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This is the edition with a publication date of 9/14/2010.
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The essence of plants bursts forth in magnificent hues and surprising palettes. Using dyes of the leaves, roots, and flowers to color your cloth and yarn can be an amazing journey into botanical alchemy. InEco Colour, artistic dyer and colorist India Flint teaches you how to cull and use this gentle and ecologically sustainable alternative to synthetic dyes. India explores the fascinating and infinitely variable world of plant color using a wide variety of techniques and recipes. From whole-dyed cloth and applied color to prints and layered dye techniques, India describes only ecologically sustainable plant-dye methods. She uses renewable resources and shows how to do the least possible harm to the dyer, the end user of the object, and the environment. Recipes include a number of entirely new processes developed by India, as well as guidelines for plant collection, directions for the distillation of nontoxic mordants, and methodologies for applying plant dyes. Eco Colourinspires both the home dyer and textile professional seeking to extend their skills using India's successful methods.
India Flint is a designer, artist, writer and sheep farmer. Her work has been greatly influenced by her extensive travels—from Melbourne to rural Austria to Montreal. She is known for the development of the highly distinctive eco-print, and ecologically sustainable plant-based printing process giving brilliant color to cloth. Flint has been working with plant dyes for more than 20 years and she has artwork in a myriad of collections and museums in Australia, Latvia, and Germany. She produces and sporadically exhibits a range of hand-worked salvage clothing under the label ‘prophet of bloom’, as well as designing and making plant-dyed costumes for theater and dance. She currently lives in South Australia.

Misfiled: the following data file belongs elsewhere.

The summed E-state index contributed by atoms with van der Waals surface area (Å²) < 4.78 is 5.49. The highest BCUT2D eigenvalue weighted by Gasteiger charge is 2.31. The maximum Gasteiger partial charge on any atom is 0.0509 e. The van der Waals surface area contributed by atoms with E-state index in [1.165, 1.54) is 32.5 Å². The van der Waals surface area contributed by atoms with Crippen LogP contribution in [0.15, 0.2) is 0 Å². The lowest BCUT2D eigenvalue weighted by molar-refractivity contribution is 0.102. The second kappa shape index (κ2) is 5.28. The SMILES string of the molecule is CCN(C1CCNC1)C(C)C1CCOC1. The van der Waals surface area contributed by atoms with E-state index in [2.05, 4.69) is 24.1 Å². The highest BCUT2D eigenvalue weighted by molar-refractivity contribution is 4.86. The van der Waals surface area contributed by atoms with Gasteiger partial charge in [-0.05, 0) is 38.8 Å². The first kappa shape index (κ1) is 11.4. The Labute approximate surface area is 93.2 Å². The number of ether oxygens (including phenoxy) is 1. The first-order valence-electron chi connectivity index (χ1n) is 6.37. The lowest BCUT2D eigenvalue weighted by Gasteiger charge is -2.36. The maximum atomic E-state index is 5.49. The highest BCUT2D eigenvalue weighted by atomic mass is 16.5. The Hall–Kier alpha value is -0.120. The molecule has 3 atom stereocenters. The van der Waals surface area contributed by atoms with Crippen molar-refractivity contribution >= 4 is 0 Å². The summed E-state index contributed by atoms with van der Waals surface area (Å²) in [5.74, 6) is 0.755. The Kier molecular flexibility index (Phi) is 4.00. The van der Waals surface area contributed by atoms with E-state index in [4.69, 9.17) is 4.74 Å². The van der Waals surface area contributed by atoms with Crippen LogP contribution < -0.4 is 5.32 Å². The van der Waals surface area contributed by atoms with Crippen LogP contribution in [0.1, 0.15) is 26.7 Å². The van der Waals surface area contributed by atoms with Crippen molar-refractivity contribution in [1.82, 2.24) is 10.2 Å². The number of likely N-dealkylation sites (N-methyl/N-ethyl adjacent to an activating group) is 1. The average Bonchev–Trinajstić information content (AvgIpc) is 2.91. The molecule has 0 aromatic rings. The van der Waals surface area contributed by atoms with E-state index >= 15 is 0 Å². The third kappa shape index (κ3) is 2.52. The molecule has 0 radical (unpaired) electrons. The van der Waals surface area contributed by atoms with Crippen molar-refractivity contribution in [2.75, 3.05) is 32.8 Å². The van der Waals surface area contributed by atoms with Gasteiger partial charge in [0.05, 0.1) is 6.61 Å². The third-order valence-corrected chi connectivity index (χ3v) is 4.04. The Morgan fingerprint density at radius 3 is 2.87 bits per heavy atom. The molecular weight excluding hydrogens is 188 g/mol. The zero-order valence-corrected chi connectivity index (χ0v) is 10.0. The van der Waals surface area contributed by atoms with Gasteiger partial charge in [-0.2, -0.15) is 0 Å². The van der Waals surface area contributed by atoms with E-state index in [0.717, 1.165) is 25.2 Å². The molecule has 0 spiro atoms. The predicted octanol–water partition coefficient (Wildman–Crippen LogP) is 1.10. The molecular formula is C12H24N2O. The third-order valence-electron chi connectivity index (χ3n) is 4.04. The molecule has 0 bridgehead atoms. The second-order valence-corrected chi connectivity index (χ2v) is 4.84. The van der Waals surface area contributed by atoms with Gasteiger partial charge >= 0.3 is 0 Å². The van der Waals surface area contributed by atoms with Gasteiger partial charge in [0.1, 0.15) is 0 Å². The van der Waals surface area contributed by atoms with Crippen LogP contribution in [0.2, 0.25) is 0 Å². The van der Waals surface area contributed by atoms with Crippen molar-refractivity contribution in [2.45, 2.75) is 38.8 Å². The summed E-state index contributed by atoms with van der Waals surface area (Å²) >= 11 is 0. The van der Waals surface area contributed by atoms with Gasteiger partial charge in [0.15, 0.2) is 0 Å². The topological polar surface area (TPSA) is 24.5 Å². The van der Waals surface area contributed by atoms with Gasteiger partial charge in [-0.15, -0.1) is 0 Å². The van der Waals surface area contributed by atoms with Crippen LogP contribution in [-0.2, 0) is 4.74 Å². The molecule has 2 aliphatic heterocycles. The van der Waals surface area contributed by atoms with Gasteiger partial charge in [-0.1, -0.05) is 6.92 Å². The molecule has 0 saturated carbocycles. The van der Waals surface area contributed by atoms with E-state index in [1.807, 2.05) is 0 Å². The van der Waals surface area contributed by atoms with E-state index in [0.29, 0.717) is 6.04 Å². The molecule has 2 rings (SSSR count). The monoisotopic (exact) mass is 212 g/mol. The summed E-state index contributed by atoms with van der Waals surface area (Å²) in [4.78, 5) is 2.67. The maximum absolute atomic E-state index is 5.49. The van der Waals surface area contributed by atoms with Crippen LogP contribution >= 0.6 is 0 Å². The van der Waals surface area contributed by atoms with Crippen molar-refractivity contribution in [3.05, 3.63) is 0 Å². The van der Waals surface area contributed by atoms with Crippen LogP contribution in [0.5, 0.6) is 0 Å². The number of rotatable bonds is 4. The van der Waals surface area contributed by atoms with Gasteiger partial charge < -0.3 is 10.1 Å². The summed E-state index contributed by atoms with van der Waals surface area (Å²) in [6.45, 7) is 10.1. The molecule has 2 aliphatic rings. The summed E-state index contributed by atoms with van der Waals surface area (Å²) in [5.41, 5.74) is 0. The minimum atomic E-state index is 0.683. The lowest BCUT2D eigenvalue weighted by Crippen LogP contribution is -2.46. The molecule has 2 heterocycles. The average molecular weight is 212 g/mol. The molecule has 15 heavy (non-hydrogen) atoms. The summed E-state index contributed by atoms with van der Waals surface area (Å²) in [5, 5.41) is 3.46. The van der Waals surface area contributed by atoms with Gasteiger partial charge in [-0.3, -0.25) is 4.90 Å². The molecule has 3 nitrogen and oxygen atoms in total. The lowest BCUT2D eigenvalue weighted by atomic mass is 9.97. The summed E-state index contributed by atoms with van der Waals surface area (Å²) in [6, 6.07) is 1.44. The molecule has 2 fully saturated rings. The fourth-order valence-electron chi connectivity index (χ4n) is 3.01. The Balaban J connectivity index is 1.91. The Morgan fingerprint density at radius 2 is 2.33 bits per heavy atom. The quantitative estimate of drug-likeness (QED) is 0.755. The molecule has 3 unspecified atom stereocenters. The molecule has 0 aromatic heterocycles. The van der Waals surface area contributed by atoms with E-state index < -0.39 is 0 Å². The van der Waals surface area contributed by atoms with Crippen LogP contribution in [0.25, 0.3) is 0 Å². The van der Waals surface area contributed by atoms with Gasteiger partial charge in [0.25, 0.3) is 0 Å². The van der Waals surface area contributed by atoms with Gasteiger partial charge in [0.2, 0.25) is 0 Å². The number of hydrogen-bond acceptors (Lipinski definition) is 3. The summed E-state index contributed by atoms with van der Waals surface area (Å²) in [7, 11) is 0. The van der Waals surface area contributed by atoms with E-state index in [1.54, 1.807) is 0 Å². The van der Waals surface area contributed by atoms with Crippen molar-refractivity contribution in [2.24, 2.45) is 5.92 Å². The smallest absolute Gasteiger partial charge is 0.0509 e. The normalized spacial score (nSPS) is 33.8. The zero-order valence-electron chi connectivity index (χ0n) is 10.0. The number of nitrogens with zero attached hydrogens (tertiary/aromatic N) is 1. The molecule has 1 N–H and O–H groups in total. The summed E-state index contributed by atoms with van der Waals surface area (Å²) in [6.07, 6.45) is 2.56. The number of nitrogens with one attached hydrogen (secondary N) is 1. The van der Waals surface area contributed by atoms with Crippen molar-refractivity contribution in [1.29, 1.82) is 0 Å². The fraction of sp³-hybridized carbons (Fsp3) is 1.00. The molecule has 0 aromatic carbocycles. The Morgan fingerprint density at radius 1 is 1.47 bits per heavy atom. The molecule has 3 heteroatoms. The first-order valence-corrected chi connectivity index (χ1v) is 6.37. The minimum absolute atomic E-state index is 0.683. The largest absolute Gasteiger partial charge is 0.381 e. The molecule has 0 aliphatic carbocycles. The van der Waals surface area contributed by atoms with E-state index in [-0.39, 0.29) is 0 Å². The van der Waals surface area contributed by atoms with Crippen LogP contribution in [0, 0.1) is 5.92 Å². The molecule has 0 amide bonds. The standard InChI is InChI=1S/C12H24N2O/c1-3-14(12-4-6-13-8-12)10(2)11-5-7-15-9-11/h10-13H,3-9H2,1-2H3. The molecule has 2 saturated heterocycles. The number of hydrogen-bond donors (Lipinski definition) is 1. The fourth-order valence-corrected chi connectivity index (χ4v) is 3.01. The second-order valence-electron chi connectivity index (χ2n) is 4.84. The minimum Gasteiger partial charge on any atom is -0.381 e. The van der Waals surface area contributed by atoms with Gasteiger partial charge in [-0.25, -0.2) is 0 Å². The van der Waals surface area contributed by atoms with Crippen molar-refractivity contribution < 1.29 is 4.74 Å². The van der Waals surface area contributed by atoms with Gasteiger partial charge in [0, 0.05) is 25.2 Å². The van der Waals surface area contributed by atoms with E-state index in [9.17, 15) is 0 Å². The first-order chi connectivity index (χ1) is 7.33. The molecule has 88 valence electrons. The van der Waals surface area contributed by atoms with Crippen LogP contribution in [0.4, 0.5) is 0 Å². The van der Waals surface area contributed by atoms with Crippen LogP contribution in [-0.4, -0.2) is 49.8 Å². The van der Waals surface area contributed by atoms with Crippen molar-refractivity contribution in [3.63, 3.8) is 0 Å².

Table of Contents
|What this book is for|
|Before You Begin|
|Natural Dyes - a context|
|Dyeing and cooking: some links|
|The true cost of synthetic dyes|
|A renewable color palette|
|Collecting Plants - a protocol|
|Backyards and gardens|
|What's in a name?|
|Garbage and windfalls|
|Equipment and a place to work|
|On the Road|
|Harvesting and storing plants for dyeing|
|Some traditional dye materials|
|The edible dye garden|
|Preparing, Processing and Applying Dyes|
|Preparing to dye|
|Treating the fiber before dyeing|
|Looking for alternatives|
|Method of mordant assessment|
|Processing plant dyes|
|Dye application processes|
|Some curiosities to be derived from sequential extractions|
|Some Special Dyeplant Groups|
|Beyond the eucalyptus|
|Plants to try|
|Fruits and berries|
|Fixing the color|
|Non-eucalyptus eco-prints using hot-bundling|
|Hapa-zome - beating color into cloth|
|Dyeing wool yarn and silver|
|Dyeing multicolored yarns and silver in a microwave oven|
|Multicolored yarns using scrap metals and plant dyes|
|Printing with plant dyes|
|Using shibori techniques and layered dyeing|
|Hexagonal or honeycomb patterns|
|Batik - wax resist|
|Mud and cow patties|
|Some Other Considerations|
|The importance of water|
|The importance of time|
|Caring for cloth|
|Cotton, linen, ramie and hemp|
|Disposal of wastes|
|About the Author|
|Table of Contents provided by Publisher. All Rights Reserved.|